“As for features, I don’t think anything we really wanted to do didn’t end up in the game. There were a few levels that only existed on paper, for example one where Conker had to inflate a giant, fetish themed female pig by sticking a bellows up her arse. She then became a floating dirigible which you used to fly around the level dropping anvils on Cows to make them shit in the trough which then weighed down a lever and opened a door. This would have eventually leaded to the Bull Fight sequence. It got cut to save some time.

There were a few of these “linker” levels. Some eventually ended up in the design for Other Bad Day, but that’s never gonna happen so i guess you’ll never know…”

Unfortunately it seems that Microsoft was not interested in a Conker Sequel and soon the team dropped Other Bad Day, to work instead on a remake of the first Conker with major focus on its online multiplayer mode. We can assume Microsoft though the Xbox market would have been more interested in another multiplayer game, and a bonus remake of Bad Fur Day would have been less expensive to create than a full sequel.

Conker-Bad-Fur-Day-2-Other-Bad-Day-Live-Reloaded

In June 2005 finally Conker: Live & Reloaded was published but it seems that since late 2004 the team was already trying to return to work on Conker’s Other Bad Day, without success. In November 2005 Microsoft would release their second console, the Xbox 360 and they asked Rare to move their projects to the new console, as it happened with Kameo. As we can read on another interview by Eurogamer with Chris:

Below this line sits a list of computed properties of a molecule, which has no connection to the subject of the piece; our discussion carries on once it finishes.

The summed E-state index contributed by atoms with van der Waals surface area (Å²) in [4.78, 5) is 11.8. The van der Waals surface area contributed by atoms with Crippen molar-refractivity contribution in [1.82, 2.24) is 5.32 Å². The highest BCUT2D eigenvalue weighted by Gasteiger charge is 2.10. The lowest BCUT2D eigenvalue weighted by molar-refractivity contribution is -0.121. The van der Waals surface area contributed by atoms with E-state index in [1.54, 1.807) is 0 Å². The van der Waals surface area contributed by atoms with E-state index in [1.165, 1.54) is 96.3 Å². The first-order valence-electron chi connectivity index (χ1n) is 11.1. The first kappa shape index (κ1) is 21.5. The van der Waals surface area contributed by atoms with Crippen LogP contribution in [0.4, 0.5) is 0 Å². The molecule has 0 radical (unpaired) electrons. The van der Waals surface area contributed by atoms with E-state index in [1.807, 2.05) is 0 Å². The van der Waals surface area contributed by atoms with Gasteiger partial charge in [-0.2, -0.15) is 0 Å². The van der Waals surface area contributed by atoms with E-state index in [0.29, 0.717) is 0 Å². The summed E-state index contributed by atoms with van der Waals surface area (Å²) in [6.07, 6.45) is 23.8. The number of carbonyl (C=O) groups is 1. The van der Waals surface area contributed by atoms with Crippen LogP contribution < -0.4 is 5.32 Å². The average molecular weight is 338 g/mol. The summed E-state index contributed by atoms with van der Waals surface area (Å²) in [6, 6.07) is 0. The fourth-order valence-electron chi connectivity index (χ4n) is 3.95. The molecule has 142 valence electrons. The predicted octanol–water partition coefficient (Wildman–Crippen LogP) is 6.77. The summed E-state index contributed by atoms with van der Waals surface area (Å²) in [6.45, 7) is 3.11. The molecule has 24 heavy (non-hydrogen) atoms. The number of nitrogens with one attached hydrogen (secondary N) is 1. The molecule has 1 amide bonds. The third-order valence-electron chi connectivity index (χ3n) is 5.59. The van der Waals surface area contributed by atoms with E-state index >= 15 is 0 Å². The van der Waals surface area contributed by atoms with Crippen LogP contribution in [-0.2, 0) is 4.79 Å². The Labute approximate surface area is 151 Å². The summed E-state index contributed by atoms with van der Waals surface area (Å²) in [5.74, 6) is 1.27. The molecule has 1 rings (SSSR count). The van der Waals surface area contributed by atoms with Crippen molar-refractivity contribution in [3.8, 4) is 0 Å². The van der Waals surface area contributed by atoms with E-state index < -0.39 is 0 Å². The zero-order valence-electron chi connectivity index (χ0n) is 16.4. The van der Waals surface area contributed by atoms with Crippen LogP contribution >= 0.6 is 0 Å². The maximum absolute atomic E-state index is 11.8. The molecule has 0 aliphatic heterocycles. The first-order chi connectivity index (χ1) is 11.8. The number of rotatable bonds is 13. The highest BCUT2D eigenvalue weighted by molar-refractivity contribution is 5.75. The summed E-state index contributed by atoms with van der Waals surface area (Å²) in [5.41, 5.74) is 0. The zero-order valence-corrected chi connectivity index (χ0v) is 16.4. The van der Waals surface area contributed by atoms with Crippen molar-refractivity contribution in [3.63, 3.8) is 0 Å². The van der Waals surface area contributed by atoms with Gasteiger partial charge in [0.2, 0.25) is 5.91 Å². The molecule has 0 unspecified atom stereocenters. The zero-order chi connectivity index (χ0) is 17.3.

“Chris Seavor: I started designing it [Conker 2] and we were going to do it. They just wanted it quickly. It was coming to the end of the life cycle of the Xbox, and there was talk of them going, look, can we just shift this over to the 360, which was a year away? I was really against that because I just couldn’t face spending another two years on a game we’d already spent a year and a half on. So I guess it was probably my fault.

Now, I would have gone, absolutely. Let’s take a step back and make the graphics look as good as we can. It would have done all right I think. From the amount of messages I get every day saying please make Conker 2 I’d say it would have been a better move, but hey. There you go.”

At the same time Rare started working on another multiplayer focused Conker titled “Gettin’ Medieval” as a sequel to “Live & Reloaded”, re-using some of the art and assets from the cancelled Conker’s BFD 2. Chris revealed during an interview with Rarefandabase:

“CS:Erm, well it was pretty much designed in outline…. The story, the levels, some of the gameplay (loosely) which movies were ripe for parody, and general tests for the graphics. A ton of artwork was done, which spilled over into the multiplayer only game called Getting Medieval, based in the Conker universe with Gregg the Grim Reaper as the principal protagonist rather than Conker.. It all got a bit messy and tbh I couldn’t face another 3 years of the squirrel and gang. Summat like that…. Not really sure when it stopped exactly, we just kinda moved onto something else. Looking back, probably should have stuck with Other Bad Day, but hey ho, we live and learn. What would I have expected? Erm… it would have been fucking brilliant and JK Rowling would definitely have sued… :)”